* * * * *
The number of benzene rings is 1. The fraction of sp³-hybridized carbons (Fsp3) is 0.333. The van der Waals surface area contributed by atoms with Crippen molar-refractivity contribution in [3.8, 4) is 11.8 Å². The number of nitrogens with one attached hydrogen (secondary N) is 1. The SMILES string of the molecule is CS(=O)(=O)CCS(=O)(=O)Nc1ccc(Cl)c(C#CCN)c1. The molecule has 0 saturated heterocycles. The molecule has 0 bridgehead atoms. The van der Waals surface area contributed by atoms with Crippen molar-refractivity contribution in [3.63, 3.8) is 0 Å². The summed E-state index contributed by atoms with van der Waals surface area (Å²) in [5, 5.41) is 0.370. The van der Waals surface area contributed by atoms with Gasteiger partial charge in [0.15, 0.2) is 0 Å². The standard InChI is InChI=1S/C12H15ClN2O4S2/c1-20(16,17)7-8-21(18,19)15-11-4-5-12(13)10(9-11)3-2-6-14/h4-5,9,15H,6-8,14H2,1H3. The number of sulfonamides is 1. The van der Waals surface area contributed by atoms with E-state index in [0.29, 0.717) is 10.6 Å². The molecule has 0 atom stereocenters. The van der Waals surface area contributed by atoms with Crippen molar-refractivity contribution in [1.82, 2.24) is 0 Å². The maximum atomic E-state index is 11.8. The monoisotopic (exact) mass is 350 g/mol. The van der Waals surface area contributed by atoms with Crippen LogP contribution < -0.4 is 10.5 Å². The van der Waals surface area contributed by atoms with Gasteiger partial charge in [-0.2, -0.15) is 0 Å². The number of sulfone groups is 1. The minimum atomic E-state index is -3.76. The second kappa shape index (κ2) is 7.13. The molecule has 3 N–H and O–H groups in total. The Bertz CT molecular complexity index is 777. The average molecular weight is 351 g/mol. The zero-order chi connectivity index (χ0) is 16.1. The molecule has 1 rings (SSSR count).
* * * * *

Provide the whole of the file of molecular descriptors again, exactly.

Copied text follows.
The number of benzene rings is 1. The fraction of sp³-hybridized carbons (Fsp3) is 0.333. The van der Waals surface area contributed by atoms with Crippen molar-refractivity contribution in [3.8, 4) is 11.8 Å². The number of nitrogens with one attached hydrogen (secondary N) is 1. The SMILES string of the molecule is CS(=O)(=O)CCS(=O)(=O)Nc1ccc(Cl)c(C#CCN)c1. The molecule has 0 saturated heterocycles. The molecule has 0 bridgehead atoms. The van der Waals surface area contributed by atoms with Crippen molar-refractivity contribution in [3.63, 3.8) is 0 Å². The summed E-state index contributed by atoms with van der Waals surface area (Å²) in [5, 5.41) is 0.370. The van der Waals surface area contributed by atoms with Gasteiger partial charge in [0.15, 0.2) is 0 Å². The standard InChI is InChI=1S/C12H15ClN2O4S2/c1-20(16,17)7-8-21(18,19)15-11-4-5-12(13)10(9-11)3-2-6-14/h4-5,9,15H,6-8,14H2,1H3. The number of sulfonamides is 1. The van der Waals surface area contributed by atoms with E-state index in [0.29, 0.717) is 10.6 Å². The molecule has 0 atom stereocenters. The van der Waals surface area contributed by atoms with Crippen molar-refractivity contribution in [1.82, 2.24) is 0 Å². The maximum atomic E-state index is 11.8. The monoisotopic (exact) mass is 350 g/mol. The van der Waals surface area contributed by atoms with Crippen LogP contribution < -0.4 is 10.5 Å². The van der Waals surface area contributed by atoms with Gasteiger partial charge in [-0.2, -0.15) is 0 Å². The number of sulfone groups is 1. The minimum atomic E-state index is -3.76. The second kappa shape index (κ2) is 7.13. The molecule has 3 N–H and O–H groups in total. The Bertz CT molecular complexity index is 777. The average molecular weight is 351 g/mol. The zero-order chi connectivity index (χ0) is 16.1. The molecule has 1 rings (SSSR count).